By Karen Mulvahill | May 28, 2022
When I was a girl, I spent hours prying dandelions from our front yard. Our “grass” was actually a collection of various shades of green weeds. But when the bright yellow dandelions reared their perky heads, the green disappeared under their sunny umbrellas. My parents worked, supporting three kids, a mortgage and a car payment, and didn’t care about our lawn quality. But our neighbor, Mr. Melton, had the greenest, plushest lawn ...
A Conspiracy of Ignorance
By Stephen Tuttle | May 28, 2022
Some people, especially politicians, search and search until they find, or create, a conspiracy on which to blame their woes. If they’re lucky, it might even generate contributions and votes without the need for any kind of actual policy. Which brings us to something called the Great Replacement Theory, the latest in a string of imaginary conspiracies. This one has the added stench of being both racist and xenophobic. The theory—and it ...
Would We Be Doing Any Better?
By Stephen Tuttle | May 21, 2022
The question occurs as we watch Russia’s top-heavy, untested, and bloated military slog to a near standstill in their ill-conceived incursion into Ukraine. What Vladimir Putin no doubt believed would be a quick and decisive victory, bringing Ukraine back into the arms of Mother Russia, has turned into something altogether different—an ugly war of attrition. At the same time, it’s hard to describe it as a victory for Ukraine. Their determination and ...
By Cathye Williams | May 14, 2022
After weeks of wet, gray, and chilly “pseudo-spring,” we are finally starting to see the real thing. May sunlight, warm breezes, and greenness spreading through the woods are reminders that nature has not given up on us. Birds have returned to join the overwintering creature crowd and feed on things that crawl, bud, and push themselves out of dark places—acre upon acre, year after year. Surrounded by this wonder, it’s hard not ...
Should Have Seen It Coming
By Stephen Tuttle | May 14, 2022
Pro-choice advocates should have seen it coming; Roe v. Wade has been a goner since Donald Trump nominated three Supreme Court justices. Roe v. Wade, decided in 1973, was predicated on the notion that the 14th Amendment to the Constitution offers a right to privacy. The dots have never been that easy to connect, but a majority of the court decided the amendment’s section that specifies there can be no loss of ...
Reading as a Subversive Act
By Isiah Smith, Jr. | May 7, 2022
In Reading Dangerously, Azar Nafisi writes that books “represent the unruly world, filled with contradictions and complications, a world that threatens the totalitarian mindset by being beyond its control.” Perhaps that is why numerous governors and school boards in America are trying to ban books they deem objectionable. The Supreme Court has faced this issue before. Forty years ago, the Court held that local school boards may not remove books from school ...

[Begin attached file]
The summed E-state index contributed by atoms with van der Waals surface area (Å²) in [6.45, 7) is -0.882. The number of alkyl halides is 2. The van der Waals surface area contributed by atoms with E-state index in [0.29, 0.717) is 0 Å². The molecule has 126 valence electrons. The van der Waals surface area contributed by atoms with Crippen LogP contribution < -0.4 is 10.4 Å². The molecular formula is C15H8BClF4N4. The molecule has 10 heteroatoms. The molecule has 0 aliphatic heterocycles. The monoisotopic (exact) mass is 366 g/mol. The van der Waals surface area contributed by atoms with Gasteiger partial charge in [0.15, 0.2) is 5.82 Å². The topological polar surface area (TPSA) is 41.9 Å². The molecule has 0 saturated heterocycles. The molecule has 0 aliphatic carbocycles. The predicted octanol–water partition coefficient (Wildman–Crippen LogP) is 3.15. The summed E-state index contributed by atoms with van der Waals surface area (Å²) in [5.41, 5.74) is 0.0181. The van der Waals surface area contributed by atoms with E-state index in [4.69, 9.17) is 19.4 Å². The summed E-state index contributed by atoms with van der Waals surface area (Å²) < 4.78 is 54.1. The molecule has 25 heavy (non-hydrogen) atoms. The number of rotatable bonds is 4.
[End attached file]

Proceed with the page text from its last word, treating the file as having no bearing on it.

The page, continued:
Roads and a River
By Stephen Tuttle | May 7, 2022
Traverse City is in the middle of significant bridge and road rebuilding. Though a trifle inconvenient for those trying to negotiate their way around the bridge work, the projects have gone more smoothly than most assumed when they were announced. Things have become a bit more complicated with the reconstruction of US-31 including the Grandview Parkway and Front Street to Garfield. It’s an overdue redo made more complex by a debate of ...
Too Much Fire, Not Enough Rain
By Stephen Tuttle | April 30, 2022
We recently celebrated another Earth Day with various festivities around the country complete with bloviating politicians making promises they either won’t or can’t keep. Meanwhile, wildfires, drought, and water shortages are the norm out west. Wildfires are a normal part of many of our ecosystems. Several species of pine, eucalyptus, and even cypress trees need fires to reproduce as their seeds only open with the heat of a wildfire. But even those ...
We Should Be Concerned for Our Officials
By Stephen Tuttle | April 23, 2022
These are not the best of times for those overseeing our elections or our schools. There are more than 3,000 counties, parishes, boroughs, census areas, and independent cities in the United States. (Michigan has 83 counties.) In most states, the ultimate responsibility for running elections falls on officials in those counties. Yes, in 24 states, the elected Secretary of State has the statutory election authority. In other states, that job is either ...
Michigan Now Has a High-Speed Internet Office
By Jennie Hoffman | April 23, 2022
A strong, reliable internet connection is a necessity of modern life. From connecting with friends and family to paying bills or taking online classes, the internet has become a basic utility. For many communities across Michigan, internet access is still unattainable. This soon can change. Thanks to the efforts of Gov. Gretchen Whitmer and the Michigan Legislature, the Michigan High-Speed Internet Office will become operational at last. Back in the summer of ...
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